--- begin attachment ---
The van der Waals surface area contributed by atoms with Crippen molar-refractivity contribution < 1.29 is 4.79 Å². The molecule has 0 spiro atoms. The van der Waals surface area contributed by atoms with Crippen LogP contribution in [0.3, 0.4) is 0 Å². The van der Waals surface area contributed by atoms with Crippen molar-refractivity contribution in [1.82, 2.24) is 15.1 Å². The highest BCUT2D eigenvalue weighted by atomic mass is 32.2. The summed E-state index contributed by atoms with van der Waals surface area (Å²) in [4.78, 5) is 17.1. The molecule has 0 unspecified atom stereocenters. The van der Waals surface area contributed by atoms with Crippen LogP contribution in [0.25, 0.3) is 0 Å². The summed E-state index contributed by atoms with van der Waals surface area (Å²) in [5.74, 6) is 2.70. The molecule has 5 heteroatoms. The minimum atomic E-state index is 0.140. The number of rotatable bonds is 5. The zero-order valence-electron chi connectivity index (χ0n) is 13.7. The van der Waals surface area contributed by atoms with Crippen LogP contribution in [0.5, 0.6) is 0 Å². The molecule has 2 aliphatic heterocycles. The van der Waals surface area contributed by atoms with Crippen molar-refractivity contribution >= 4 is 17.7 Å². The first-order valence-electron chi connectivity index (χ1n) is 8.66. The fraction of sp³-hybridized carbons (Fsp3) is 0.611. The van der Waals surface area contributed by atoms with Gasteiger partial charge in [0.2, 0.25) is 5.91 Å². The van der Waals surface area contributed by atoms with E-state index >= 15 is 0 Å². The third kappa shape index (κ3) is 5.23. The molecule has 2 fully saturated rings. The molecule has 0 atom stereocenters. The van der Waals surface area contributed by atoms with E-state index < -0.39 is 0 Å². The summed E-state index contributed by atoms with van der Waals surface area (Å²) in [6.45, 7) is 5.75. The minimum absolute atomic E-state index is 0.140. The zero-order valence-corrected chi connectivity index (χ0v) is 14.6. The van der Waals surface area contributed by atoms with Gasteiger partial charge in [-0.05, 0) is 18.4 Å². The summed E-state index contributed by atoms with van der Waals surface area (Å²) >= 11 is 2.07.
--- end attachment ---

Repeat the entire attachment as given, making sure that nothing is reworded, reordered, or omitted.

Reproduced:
The van der Waals surface area contributed by atoms with Crippen molar-refractivity contribution < 1.29 is 4.79 Å². The molecule has 0 spiro atoms. The van der Waals surface area contributed by atoms with Crippen LogP contribution in [0.3, 0.4) is 0 Å². The van der Waals surface area contributed by atoms with Crippen molar-refractivity contribution in [1.82, 2.24) is 15.1 Å². The highest BCUT2D eigenvalue weighted by atomic mass is 32.2. The summed E-state index contributed by atoms with van der Waals surface area (Å²) in [4.78, 5) is 17.1. The molecule has 0 unspecified atom stereocenters. The van der Waals surface area contributed by atoms with Crippen LogP contribution in [0.25, 0.3) is 0 Å². The summed E-state index contributed by atoms with van der Waals surface area (Å²) in [5.74, 6) is 2.70. The molecule has 5 heteroatoms. The minimum atomic E-state index is 0.140. The number of rotatable bonds is 5. The zero-order valence-electron chi connectivity index (χ0n) is 13.7. The van der Waals surface area contributed by atoms with Crippen LogP contribution in [0.5, 0.6) is 0 Å². The molecule has 2 aliphatic heterocycles. The van der Waals surface area contributed by atoms with Crippen molar-refractivity contribution >= 4 is 17.7 Å². The first-order valence-electron chi connectivity index (χ1n) is 8.66. The fraction of sp³-hybridized carbons (Fsp3) is 0.611. The van der Waals surface area contributed by atoms with Gasteiger partial charge in [0.2, 0.25) is 5.91 Å². The van der Waals surface area contributed by atoms with E-state index >= 15 is 0 Å². The third kappa shape index (κ3) is 5.23. The molecule has 2 fully saturated rings. The molecule has 0 atom stereocenters. The van der Waals surface area contributed by atoms with E-state index < -0.39 is 0 Å². The summed E-state index contributed by atoms with van der Waals surface area (Å²) in [6.45, 7) is 5.75. The minimum absolute atomic E-state index is 0.140. The zero-order valence-corrected chi connectivity index (χ0v) is 14.6. The van der Waals surface area contributed by atoms with Gasteiger partial charge in [-0.05, 0) is 18.4 Å². The summed E-state index contributed by atoms with van der Waals surface area (Å²) >= 11 is 2.07.